/ Press Release
WASHINGTON, D.C., MAY 30, 2018 — Equal Justice Works, the nation’s largest facilitator of opportunities in public interest law, and the Legal Services Corporation (LSC), the nation’s largest funder of civil legal aid programs for low-income people, today announced the selection of 30 law students (Student Fellows) for the Rural Summer Legal Corps (RSLC), a joint program of Equal Justice Works and LSC. Equal Justice Works selected the Fellows and LSC funds the RSLC program and selected the 26 host sites among its grantees.
Rural communities in the United States face a shortage of talented lawyers. Data compiled in 2013 showed that only two percent of law practices in the country are in small towns and rural communities, even though these areas are home to nearly twenty percent of the population.
The Rural Summer Legal Corps is a great opportunity for these Student Fellows to provide critical legal assistance to people in need, and to inspire them to look beyond a big city law setting when they graduate.
Sara Morello /
Executive Vice President, Equal Justice Works
Launched in 2016, RSLC places law students at LSC-funded civil legal aid organizations to provide direct services in underserved rural communities across the United States and its territories. Student Fellows spend eight to ten weeks during the summer gaining hands-on experience providing direct legal services, engaging in community outreach and education, and building capacity at their host organizations.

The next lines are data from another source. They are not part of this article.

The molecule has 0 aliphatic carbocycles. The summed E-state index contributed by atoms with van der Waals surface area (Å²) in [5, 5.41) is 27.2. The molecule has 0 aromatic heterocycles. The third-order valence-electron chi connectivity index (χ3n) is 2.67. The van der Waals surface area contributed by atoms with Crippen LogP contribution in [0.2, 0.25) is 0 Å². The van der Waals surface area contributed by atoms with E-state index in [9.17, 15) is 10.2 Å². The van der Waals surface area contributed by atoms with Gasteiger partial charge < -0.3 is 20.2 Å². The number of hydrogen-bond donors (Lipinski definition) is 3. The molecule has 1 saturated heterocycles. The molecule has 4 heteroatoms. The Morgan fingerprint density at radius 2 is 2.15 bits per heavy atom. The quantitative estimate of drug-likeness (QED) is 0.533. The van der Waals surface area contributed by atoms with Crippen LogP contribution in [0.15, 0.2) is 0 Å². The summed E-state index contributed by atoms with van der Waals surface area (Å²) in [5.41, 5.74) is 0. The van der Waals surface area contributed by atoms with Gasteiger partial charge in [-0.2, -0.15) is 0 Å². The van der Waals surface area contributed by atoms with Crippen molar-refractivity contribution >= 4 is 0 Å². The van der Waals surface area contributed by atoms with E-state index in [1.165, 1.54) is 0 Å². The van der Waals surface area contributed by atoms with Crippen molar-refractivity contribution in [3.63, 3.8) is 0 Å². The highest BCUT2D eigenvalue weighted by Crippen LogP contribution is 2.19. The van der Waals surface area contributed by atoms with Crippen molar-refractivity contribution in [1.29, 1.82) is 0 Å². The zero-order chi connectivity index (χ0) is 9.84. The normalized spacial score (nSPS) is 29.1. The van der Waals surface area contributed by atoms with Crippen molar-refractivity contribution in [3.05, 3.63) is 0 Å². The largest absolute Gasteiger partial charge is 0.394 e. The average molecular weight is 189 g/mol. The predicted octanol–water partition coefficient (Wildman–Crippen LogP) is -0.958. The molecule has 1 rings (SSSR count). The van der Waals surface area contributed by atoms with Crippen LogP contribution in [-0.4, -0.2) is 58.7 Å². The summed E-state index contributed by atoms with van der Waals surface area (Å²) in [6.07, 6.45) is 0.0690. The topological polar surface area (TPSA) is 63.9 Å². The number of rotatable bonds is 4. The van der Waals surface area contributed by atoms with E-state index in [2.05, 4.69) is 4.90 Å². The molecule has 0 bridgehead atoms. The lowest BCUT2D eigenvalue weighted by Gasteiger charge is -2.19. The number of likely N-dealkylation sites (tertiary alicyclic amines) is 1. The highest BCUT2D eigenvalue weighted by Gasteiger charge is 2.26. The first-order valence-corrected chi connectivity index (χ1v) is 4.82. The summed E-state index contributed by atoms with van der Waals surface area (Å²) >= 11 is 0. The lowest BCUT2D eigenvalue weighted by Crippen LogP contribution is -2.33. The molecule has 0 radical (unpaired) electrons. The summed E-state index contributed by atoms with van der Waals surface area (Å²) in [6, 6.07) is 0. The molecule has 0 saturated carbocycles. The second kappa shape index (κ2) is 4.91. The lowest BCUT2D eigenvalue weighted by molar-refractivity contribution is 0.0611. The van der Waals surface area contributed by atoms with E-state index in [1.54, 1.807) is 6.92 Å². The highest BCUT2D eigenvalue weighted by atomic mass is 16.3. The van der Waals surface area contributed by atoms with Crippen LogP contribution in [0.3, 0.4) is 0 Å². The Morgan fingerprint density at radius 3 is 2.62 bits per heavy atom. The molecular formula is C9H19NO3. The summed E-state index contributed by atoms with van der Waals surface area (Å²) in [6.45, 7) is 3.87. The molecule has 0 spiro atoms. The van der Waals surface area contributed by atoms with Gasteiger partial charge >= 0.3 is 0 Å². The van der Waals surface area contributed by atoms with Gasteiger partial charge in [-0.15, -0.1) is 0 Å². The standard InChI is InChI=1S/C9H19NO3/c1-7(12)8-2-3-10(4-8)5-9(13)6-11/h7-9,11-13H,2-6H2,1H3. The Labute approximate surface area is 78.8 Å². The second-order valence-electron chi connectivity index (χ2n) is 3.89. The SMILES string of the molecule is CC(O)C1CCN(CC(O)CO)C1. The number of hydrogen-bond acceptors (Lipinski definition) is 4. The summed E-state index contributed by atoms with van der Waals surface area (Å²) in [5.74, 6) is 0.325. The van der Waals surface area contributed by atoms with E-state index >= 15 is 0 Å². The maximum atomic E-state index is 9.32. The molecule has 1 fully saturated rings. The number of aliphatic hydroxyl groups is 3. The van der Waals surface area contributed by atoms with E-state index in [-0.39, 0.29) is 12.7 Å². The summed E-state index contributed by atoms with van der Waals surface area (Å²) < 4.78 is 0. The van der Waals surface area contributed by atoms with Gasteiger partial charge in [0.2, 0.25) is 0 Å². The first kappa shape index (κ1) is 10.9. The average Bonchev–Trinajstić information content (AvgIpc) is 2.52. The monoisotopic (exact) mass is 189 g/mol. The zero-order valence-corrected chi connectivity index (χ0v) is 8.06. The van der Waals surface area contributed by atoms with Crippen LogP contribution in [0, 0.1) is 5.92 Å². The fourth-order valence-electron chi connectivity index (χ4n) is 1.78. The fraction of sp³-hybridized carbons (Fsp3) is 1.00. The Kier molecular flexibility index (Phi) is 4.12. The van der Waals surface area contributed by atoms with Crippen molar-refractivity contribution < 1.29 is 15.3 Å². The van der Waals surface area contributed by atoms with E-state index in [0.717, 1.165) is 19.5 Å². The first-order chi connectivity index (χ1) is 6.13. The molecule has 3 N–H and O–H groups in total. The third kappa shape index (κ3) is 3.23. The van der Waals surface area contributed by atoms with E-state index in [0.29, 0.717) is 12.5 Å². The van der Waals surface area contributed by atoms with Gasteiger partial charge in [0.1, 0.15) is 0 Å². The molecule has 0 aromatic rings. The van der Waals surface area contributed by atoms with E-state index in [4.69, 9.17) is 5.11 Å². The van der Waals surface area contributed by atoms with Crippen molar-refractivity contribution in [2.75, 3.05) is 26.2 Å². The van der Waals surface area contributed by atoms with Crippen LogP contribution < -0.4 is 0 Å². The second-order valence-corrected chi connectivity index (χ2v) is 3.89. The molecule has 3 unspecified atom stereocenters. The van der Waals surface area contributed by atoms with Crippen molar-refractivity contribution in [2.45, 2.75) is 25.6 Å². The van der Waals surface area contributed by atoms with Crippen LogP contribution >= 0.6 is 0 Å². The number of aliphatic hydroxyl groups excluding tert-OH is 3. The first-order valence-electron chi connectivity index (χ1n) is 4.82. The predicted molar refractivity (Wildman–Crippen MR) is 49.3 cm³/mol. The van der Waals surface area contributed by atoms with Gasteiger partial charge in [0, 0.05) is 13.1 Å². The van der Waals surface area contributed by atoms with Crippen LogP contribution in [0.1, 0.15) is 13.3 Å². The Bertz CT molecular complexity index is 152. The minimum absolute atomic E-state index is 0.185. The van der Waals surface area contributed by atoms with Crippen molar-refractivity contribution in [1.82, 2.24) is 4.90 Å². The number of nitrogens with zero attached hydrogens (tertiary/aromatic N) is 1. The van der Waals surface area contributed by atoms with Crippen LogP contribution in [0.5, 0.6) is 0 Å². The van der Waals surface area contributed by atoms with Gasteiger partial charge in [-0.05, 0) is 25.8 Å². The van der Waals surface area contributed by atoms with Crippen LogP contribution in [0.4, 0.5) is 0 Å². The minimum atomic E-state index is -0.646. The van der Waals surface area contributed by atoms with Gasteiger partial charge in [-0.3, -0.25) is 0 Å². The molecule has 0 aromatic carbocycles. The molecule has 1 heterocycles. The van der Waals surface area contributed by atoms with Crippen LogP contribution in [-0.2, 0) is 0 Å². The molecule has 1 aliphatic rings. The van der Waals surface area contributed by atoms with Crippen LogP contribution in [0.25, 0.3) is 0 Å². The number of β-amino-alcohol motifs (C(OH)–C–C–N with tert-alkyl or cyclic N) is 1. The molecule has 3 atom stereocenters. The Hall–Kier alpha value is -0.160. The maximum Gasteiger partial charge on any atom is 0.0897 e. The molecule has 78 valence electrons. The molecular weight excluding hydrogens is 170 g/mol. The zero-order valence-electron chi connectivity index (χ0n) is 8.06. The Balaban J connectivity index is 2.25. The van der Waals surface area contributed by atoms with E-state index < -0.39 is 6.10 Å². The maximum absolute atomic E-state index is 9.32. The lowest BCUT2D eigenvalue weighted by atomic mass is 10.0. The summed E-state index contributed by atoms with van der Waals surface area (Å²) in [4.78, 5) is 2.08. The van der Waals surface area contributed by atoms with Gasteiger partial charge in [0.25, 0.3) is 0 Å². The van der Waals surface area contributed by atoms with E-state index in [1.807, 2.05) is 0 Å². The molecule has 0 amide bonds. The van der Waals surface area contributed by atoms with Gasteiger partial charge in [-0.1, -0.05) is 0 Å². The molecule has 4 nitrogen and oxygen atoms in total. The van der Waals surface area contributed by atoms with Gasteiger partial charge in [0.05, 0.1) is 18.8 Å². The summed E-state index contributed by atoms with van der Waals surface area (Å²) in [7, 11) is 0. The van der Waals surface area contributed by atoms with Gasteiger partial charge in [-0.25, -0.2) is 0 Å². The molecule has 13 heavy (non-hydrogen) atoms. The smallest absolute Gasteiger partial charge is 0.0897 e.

“The Rural Summer Legal Corps is a great opportunity for these Student Fellows to provide critical legal assistance to people in need, and to inspire them to look beyond a big city law setting when they graduate,” said Sara Morello, executive vice president at Equal Justice Works.
“I am inspired by and grateful to the law students participating in the Rural Summer Legal Corps,” said LSC President James J. Sandman. “They have chosen to spend their summers serving low-income people in rural areas. They are proving that lawyers — and law students — can make a difference. I know some number of them will become full-time legal aid lawyers, and I look forward to working with them when they do.”
This year, Student Fellows will tackle a number of tough legal projects including connecting veterans in rural Maine communities with legal assistance; responding to legal issues relating to Hurricane Harvey; and providing legal assistance to victims of domestic violence in central Iowa.
Almost 50 rural communities in the United States have been helped by RSLC Student Fellows. In 2017, each law student worked full-time over the summer and spent, on average, 115 hours providing direct legal services to the community.